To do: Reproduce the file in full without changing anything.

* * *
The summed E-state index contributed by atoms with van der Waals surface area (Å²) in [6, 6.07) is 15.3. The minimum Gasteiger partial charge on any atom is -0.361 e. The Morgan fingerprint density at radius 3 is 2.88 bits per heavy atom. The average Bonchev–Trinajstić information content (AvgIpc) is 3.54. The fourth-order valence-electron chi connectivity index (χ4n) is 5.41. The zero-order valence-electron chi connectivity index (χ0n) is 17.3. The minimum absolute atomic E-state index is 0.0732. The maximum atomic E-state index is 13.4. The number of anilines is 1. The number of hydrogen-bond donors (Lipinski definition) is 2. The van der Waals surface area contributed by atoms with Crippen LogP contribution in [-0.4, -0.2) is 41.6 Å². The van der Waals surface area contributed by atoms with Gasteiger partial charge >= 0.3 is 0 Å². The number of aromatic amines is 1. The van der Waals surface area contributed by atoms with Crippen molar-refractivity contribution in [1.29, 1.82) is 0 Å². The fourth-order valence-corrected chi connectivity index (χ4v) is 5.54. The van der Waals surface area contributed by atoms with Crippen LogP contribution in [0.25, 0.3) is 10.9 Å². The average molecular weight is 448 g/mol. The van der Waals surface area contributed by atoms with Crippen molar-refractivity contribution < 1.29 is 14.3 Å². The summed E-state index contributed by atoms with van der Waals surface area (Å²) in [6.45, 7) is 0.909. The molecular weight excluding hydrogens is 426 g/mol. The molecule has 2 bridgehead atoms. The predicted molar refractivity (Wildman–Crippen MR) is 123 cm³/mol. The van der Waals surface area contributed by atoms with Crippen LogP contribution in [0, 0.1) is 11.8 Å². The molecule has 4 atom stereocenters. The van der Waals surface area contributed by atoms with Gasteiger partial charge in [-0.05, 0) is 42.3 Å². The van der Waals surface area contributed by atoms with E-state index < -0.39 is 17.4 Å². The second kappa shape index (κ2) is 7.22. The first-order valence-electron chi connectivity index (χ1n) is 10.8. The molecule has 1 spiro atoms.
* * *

The summed E-state index contributed by atoms with van der Waals surface area (Å²) in [6, 6.07) is 15.3. The minimum Gasteiger partial charge on any atom is -0.361 e. The Morgan fingerprint density at radius 3 is 2.88 bits per heavy atom. The average Bonchev–Trinajstić information content (AvgIpc) is 3.54. The fourth-order valence-electron chi connectivity index (χ4n) is 5.41. The zero-order valence-electron chi connectivity index (χ0n) is 17.3. The minimum absolute atomic E-state index is 0.0732. The maximum atomic E-state index is 13.4. The number of anilines is 1. The number of hydrogen-bond donors (Lipinski definition) is 2. The van der Waals surface area contributed by atoms with Crippen LogP contribution in [-0.4, -0.2) is 41.6 Å². The van der Waals surface area contributed by atoms with Gasteiger partial charge >= 0.3 is 0 Å². The number of aromatic amines is 1. The van der Waals surface area contributed by atoms with Crippen molar-refractivity contribution in [1.29, 1.82) is 0 Å². The fourth-order valence-corrected chi connectivity index (χ4v) is 5.54. The van der Waals surface area contributed by atoms with Crippen LogP contribution in [0.25, 0.3) is 10.9 Å². The average molecular weight is 448 g/mol. The van der Waals surface area contributed by atoms with Crippen molar-refractivity contribution < 1.29 is 14.3 Å². The summed E-state index contributed by atoms with van der Waals surface area (Å²) in [6.45, 7) is 0.909. The molecular weight excluding hydrogens is 426 g/mol. The molecule has 2 bridgehead atoms. The predicted molar refractivity (Wildman–Crippen MR) is 123 cm³/mol. The van der Waals surface area contributed by atoms with Crippen LogP contribution in [0, 0.1) is 11.8 Å². The molecule has 4 atom stereocenters. The van der Waals surface area contributed by atoms with Gasteiger partial charge in [-0.05, 0) is 42.3 Å². The van der Waals surface area contributed by atoms with E-state index < -0.39 is 17.4 Å². The second kappa shape index (κ2) is 7.22. The first-order valence-electron chi connectivity index (χ1n) is 10.8. The molecule has 1 spiro atoms.